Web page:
NEA and National PTA report on students reflects resiliency and outlines recommendations.
Noah Gaddy is a 15-year-old high school student in Baltimore County, Maryland, whose school day is entirely virtual. He feels the loss of the face-to-face feedback and support from his classroom educators. A student athlete, he also misses his teammates, competition, and the social interaction of sports. And, his mom says, he misses girls.
“Memories our children should be creating aren’t possible right now,” says Noah’s mother Pam Gaddy, a 24-year social studies teacher and mother of four. “It takes a toll. But as an educator, I know my children, and my students, are resilient. As adults we’re not giving them enough credit for that.”
As the debate over whether or not students should attend school for in-person instruction rages on among school administrators, policy makers, families, and the medical and scientific communities, the noise has all but drowned out the voices of the students themselves.
This generation of young people has experienced profound disruption to their lives and their learning. But if we just stop and take a moment to listen, we can better determine how to help them get back on track.
“I feel like a Zoom Zombie.” “I used to get better grades before the virus and now I am stressed out.” “My dad took a hefty pay cut and has less in-person work.” “I don’t have friends to talk to.” “I got sick. My mom, too. It was hard because hospital payments were so high.” “I wish it would end and go back to normal again.”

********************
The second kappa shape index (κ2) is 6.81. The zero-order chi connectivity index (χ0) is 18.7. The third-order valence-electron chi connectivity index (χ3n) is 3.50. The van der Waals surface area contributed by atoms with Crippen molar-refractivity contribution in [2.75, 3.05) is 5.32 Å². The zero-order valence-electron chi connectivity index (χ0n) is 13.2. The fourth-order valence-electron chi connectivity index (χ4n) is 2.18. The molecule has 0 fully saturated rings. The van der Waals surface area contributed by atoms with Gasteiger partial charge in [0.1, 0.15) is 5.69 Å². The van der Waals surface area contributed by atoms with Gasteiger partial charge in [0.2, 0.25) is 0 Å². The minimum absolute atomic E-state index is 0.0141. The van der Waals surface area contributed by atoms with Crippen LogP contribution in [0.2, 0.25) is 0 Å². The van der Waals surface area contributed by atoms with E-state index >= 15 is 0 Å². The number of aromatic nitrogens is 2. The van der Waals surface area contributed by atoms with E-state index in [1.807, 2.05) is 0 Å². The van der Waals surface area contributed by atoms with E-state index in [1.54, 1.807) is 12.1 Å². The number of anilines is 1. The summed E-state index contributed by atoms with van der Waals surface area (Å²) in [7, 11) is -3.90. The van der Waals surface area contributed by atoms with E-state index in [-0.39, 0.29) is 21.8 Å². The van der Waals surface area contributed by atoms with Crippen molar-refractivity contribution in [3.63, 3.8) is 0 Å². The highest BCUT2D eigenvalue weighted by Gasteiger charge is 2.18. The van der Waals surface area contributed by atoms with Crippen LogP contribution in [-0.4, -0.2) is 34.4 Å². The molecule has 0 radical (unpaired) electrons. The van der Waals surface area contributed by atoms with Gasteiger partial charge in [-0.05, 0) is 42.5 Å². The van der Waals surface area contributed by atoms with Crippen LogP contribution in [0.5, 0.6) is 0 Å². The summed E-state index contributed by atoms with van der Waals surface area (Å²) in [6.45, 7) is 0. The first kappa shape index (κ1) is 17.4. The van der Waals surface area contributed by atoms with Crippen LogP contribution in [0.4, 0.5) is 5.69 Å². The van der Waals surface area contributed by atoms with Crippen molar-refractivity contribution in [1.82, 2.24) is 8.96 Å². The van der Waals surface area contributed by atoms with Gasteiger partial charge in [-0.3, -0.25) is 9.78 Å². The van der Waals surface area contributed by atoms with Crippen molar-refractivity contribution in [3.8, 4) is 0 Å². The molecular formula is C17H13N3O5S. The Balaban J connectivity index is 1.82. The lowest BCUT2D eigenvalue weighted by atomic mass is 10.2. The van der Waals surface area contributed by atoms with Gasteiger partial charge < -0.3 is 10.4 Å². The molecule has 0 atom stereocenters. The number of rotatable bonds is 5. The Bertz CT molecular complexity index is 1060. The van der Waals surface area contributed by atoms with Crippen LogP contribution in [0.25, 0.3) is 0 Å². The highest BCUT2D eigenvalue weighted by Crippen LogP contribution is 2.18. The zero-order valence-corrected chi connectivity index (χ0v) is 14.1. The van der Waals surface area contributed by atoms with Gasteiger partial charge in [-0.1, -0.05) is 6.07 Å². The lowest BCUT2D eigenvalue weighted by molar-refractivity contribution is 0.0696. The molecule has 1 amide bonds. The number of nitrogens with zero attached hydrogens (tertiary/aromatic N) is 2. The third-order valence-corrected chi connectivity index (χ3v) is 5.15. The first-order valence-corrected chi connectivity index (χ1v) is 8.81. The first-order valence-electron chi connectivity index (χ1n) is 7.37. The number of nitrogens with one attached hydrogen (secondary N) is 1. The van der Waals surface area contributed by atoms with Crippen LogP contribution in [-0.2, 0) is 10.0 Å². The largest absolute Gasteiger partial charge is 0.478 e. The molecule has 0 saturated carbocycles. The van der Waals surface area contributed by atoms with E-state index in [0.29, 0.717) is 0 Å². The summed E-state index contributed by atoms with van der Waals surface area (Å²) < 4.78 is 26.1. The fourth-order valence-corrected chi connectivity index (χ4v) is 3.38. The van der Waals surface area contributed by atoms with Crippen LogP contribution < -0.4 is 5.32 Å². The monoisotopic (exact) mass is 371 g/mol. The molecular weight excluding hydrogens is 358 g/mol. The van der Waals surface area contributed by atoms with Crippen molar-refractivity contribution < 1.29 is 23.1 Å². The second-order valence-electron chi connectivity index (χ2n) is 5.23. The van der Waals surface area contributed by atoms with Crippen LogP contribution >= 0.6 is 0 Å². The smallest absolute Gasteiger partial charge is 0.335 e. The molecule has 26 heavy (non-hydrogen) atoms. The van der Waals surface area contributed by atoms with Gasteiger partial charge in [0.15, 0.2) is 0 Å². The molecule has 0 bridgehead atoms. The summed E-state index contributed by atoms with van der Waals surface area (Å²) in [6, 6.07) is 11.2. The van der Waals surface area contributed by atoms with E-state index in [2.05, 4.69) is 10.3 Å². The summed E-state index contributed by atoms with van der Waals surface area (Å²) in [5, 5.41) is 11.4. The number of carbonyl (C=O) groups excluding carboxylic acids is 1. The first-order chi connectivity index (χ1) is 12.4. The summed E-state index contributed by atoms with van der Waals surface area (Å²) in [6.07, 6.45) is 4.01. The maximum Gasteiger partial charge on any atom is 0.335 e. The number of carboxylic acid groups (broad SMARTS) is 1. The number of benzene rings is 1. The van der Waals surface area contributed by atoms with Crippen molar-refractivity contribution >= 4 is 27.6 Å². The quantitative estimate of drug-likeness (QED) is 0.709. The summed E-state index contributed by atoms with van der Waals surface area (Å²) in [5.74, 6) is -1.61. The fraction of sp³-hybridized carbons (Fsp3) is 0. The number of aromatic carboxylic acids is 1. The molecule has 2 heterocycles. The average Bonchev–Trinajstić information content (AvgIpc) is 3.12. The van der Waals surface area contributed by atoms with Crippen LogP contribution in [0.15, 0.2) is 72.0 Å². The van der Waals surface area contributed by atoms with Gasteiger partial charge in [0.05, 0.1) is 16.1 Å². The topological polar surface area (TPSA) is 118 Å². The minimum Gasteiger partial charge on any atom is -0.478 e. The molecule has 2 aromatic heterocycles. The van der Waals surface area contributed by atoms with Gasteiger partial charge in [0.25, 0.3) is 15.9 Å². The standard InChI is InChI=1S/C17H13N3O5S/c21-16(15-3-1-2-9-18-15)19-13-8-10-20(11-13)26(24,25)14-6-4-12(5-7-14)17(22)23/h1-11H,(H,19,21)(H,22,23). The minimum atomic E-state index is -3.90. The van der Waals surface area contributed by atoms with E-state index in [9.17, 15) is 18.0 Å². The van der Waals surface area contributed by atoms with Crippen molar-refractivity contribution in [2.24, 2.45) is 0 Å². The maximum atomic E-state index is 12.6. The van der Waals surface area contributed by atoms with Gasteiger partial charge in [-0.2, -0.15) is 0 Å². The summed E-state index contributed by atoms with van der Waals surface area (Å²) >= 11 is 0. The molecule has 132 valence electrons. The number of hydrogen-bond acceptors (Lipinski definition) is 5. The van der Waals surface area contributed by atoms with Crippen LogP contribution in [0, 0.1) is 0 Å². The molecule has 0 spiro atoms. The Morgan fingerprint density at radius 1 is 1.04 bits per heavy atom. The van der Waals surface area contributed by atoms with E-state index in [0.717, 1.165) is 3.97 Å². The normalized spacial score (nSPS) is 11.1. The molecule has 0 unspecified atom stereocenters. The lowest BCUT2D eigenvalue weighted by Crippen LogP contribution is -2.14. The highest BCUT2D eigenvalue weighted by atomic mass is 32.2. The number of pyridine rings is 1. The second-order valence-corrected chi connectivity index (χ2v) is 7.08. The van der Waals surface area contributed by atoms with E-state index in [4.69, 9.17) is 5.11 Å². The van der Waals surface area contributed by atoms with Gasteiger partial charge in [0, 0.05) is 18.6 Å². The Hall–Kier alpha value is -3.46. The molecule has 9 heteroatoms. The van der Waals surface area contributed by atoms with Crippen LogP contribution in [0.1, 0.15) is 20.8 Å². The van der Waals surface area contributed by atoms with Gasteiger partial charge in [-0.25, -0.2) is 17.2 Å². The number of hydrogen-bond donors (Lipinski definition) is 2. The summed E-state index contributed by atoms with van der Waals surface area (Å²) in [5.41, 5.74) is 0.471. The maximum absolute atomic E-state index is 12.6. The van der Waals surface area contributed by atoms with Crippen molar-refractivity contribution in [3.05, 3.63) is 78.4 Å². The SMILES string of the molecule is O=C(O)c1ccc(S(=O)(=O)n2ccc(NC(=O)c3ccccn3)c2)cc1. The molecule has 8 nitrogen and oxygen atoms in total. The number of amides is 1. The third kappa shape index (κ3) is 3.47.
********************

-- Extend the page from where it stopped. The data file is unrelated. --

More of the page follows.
These are the voices of students, ages 13 to 18, in grades 7 through 12, who participated in an NEA and National PTA research study to gauge what they felt were the most pressing issues facing them during the COVID-19 pandemic and economic crisis.
“Today’s research will tell you a story of the impact of this pandemic on students from an academic, social, and economic standpoint,” said NEA President Becky Pringle in a joint NEA-PTA press call releasing the findings. “The research we did together looks at a cross-section of middle and high school students who, while faced with unprecedented challenges, have demonstrated an extraordinary resilience in the face of the pandemic.”